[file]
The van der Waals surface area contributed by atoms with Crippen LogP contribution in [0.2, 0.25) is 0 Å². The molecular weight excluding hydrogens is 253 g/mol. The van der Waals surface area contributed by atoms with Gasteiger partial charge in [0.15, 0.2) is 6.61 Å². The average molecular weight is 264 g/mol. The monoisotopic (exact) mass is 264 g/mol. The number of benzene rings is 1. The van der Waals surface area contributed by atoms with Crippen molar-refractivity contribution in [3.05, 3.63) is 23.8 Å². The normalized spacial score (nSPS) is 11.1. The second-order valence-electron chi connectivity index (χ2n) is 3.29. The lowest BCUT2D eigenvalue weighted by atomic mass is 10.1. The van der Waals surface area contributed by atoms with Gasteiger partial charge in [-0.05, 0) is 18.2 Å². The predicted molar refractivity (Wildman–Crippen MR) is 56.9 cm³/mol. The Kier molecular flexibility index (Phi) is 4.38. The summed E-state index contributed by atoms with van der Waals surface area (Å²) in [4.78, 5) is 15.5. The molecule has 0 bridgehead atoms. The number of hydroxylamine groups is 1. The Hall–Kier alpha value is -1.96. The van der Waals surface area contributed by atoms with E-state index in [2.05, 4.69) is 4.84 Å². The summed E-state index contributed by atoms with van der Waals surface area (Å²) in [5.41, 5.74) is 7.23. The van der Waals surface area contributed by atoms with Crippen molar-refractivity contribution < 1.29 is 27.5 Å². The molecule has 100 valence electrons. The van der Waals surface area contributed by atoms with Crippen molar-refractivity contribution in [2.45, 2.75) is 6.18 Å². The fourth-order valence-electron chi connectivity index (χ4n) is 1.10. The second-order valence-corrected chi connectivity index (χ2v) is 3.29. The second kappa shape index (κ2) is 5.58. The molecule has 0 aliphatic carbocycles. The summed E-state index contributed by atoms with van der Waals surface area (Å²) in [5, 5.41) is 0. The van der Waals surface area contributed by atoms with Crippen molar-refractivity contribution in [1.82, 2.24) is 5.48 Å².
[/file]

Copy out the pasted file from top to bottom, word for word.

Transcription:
The van der Waals surface area contributed by atoms with Crippen LogP contribution in [0.2, 0.25) is 0 Å². The molecular weight excluding hydrogens is 253 g/mol. The van der Waals surface area contributed by atoms with Gasteiger partial charge in [0.15, 0.2) is 6.61 Å². The average molecular weight is 264 g/mol. The monoisotopic (exact) mass is 264 g/mol. The number of benzene rings is 1. The van der Waals surface area contributed by atoms with Crippen molar-refractivity contribution in [3.05, 3.63) is 23.8 Å². The normalized spacial score (nSPS) is 11.1. The second-order valence-electron chi connectivity index (χ2n) is 3.29. The lowest BCUT2D eigenvalue weighted by atomic mass is 10.1. The van der Waals surface area contributed by atoms with Gasteiger partial charge in [-0.05, 0) is 18.2 Å². The predicted molar refractivity (Wildman–Crippen MR) is 56.9 cm³/mol. The Kier molecular flexibility index (Phi) is 4.38. The summed E-state index contributed by atoms with van der Waals surface area (Å²) in [4.78, 5) is 15.5. The molecule has 0 bridgehead atoms. The number of hydroxylamine groups is 1. The Hall–Kier alpha value is -1.96. The van der Waals surface area contributed by atoms with E-state index in [2.05, 4.69) is 4.84 Å². The summed E-state index contributed by atoms with van der Waals surface area (Å²) in [5.41, 5.74) is 7.23. The van der Waals surface area contributed by atoms with Crippen molar-refractivity contribution < 1.29 is 27.5 Å². The molecule has 100 valence electrons. The van der Waals surface area contributed by atoms with Crippen molar-refractivity contribution in [2.45, 2.75) is 6.18 Å². The fourth-order valence-electron chi connectivity index (χ4n) is 1.10. The second-order valence-corrected chi connectivity index (χ2v) is 3.29. The second kappa shape index (κ2) is 5.58. The molecule has 0 aliphatic carbocycles. The summed E-state index contributed by atoms with van der Waals surface area (Å²) in [5, 5.41) is 0. The van der Waals surface area contributed by atoms with Crippen molar-refractivity contribution in [1.82, 2.24) is 5.48 Å².